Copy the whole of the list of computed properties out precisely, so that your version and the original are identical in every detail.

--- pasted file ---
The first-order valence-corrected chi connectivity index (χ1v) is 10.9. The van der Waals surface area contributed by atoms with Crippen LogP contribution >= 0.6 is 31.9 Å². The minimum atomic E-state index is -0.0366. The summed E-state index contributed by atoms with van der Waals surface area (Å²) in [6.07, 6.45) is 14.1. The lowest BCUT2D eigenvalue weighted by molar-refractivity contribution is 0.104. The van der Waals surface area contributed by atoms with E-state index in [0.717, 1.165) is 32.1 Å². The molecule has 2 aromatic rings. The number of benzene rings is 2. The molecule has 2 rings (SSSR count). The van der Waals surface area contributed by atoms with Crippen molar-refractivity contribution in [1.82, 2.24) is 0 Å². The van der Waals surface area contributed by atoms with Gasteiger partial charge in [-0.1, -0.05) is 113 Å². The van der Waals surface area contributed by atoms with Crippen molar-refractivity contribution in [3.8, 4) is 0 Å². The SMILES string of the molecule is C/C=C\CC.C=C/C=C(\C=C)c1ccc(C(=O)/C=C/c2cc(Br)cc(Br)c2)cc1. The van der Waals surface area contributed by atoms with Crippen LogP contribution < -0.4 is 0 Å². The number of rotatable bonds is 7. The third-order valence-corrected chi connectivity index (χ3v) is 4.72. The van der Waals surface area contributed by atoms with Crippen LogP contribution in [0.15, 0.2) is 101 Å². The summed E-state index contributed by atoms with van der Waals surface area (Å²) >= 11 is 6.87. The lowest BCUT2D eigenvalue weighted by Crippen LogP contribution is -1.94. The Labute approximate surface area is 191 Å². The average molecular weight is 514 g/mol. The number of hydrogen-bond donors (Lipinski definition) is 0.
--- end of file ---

The first-order valence-corrected chi connectivity index (χ1v) is 10.9. The van der Waals surface area contributed by atoms with Crippen LogP contribution >= 0.6 is 31.9 Å². The minimum atomic E-state index is -0.0366. The summed E-state index contributed by atoms with van der Waals surface area (Å²) in [6.07, 6.45) is 14.1. The lowest BCUT2D eigenvalue weighted by molar-refractivity contribution is 0.104. The van der Waals surface area contributed by atoms with E-state index in [0.717, 1.165) is 32.1 Å². The molecule has 2 aromatic rings. The number of benzene rings is 2. The molecule has 2 rings (SSSR count). The van der Waals surface area contributed by atoms with Crippen molar-refractivity contribution in [1.82, 2.24) is 0 Å². The van der Waals surface area contributed by atoms with Gasteiger partial charge in [-0.1, -0.05) is 113 Å². The van der Waals surface area contributed by atoms with Crippen molar-refractivity contribution in [3.8, 4) is 0 Å². The SMILES string of the molecule is C/C=C\CC.C=C/C=C(\C=C)c1ccc(C(=O)/C=C/c2cc(Br)cc(Br)c2)cc1. The van der Waals surface area contributed by atoms with Crippen LogP contribution < -0.4 is 0 Å². The number of rotatable bonds is 7. The third-order valence-corrected chi connectivity index (χ3v) is 4.72. The van der Waals surface area contributed by atoms with Crippen LogP contribution in [0.15, 0.2) is 101 Å². The summed E-state index contributed by atoms with van der Waals surface area (Å²) >= 11 is 6.87. The lowest BCUT2D eigenvalue weighted by Crippen LogP contribution is -1.94. The Labute approximate surface area is 191 Å². The average molecular weight is 514 g/mol. The number of hydrogen-bond donors (Lipinski definition) is 0.